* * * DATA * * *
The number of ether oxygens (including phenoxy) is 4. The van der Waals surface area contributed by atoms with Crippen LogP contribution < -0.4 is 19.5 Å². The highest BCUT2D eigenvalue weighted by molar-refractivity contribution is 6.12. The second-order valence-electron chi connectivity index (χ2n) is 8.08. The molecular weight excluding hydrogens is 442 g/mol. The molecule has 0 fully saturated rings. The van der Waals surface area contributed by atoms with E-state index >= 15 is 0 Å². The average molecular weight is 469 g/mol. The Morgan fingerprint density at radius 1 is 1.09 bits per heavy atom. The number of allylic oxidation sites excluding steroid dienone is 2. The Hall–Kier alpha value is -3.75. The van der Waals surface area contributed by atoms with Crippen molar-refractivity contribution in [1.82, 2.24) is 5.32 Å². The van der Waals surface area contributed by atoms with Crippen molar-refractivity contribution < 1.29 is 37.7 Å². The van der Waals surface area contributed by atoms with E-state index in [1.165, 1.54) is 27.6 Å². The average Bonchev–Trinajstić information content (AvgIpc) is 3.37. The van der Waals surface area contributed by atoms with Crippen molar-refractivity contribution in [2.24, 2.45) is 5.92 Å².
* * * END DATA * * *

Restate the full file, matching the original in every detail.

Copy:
The number of ether oxygens (including phenoxy) is 4. The van der Waals surface area contributed by atoms with Crippen LogP contribution < -0.4 is 19.5 Å². The highest BCUT2D eigenvalue weighted by molar-refractivity contribution is 6.12. The second-order valence-electron chi connectivity index (χ2n) is 8.08. The molecular weight excluding hydrogens is 442 g/mol. The molecule has 0 fully saturated rings. The van der Waals surface area contributed by atoms with E-state index >= 15 is 0 Å². The average molecular weight is 469 g/mol. The Morgan fingerprint density at radius 1 is 1.09 bits per heavy atom. The number of allylic oxidation sites excluding steroid dienone is 2. The Hall–Kier alpha value is -3.75. The van der Waals surface area contributed by atoms with Crippen molar-refractivity contribution in [1.82, 2.24) is 5.32 Å². The van der Waals surface area contributed by atoms with Crippen molar-refractivity contribution < 1.29 is 37.7 Å². The van der Waals surface area contributed by atoms with E-state index in [1.165, 1.54) is 27.6 Å². The average Bonchev–Trinajstić information content (AvgIpc) is 3.37. The van der Waals surface area contributed by atoms with Crippen molar-refractivity contribution in [2.24, 2.45) is 5.92 Å².